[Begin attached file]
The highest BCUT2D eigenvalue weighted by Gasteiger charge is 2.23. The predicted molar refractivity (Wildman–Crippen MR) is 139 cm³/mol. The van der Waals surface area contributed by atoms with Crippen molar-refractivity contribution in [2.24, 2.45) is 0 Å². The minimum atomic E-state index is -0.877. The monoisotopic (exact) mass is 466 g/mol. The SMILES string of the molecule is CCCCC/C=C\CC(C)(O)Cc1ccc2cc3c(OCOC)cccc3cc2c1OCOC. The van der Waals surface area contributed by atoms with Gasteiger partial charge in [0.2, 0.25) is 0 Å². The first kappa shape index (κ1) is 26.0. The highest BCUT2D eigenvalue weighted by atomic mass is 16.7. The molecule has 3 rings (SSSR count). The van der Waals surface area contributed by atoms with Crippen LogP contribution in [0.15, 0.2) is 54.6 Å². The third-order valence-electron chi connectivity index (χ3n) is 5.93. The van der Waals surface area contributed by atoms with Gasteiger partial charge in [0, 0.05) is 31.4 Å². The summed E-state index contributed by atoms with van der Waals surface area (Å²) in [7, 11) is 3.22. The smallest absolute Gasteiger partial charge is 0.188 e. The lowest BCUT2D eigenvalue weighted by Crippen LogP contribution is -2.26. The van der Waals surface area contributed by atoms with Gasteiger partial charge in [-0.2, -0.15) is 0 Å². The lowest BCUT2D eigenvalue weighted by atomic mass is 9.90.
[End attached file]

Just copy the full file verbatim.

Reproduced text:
The highest BCUT2D eigenvalue weighted by Gasteiger charge is 2.23. The predicted molar refractivity (Wildman–Crippen MR) is 139 cm³/mol. The van der Waals surface area contributed by atoms with Crippen molar-refractivity contribution in [2.24, 2.45) is 0 Å². The minimum atomic E-state index is -0.877. The monoisotopic (exact) mass is 466 g/mol. The SMILES string of the molecule is CCCCC/C=C\CC(C)(O)Cc1ccc2cc3c(OCOC)cccc3cc2c1OCOC. The van der Waals surface area contributed by atoms with Gasteiger partial charge in [0.2, 0.25) is 0 Å². The first kappa shape index (κ1) is 26.0. The highest BCUT2D eigenvalue weighted by atomic mass is 16.7. The molecule has 3 rings (SSSR count). The van der Waals surface area contributed by atoms with Crippen LogP contribution in [0.15, 0.2) is 54.6 Å². The third-order valence-electron chi connectivity index (χ3n) is 5.93. The van der Waals surface area contributed by atoms with Gasteiger partial charge in [0, 0.05) is 31.4 Å². The summed E-state index contributed by atoms with van der Waals surface area (Å²) in [7, 11) is 3.22. The smallest absolute Gasteiger partial charge is 0.188 e. The lowest BCUT2D eigenvalue weighted by Crippen LogP contribution is -2.26. The van der Waals surface area contributed by atoms with Gasteiger partial charge in [-0.2, -0.15) is 0 Å². The lowest BCUT2D eigenvalue weighted by atomic mass is 9.90.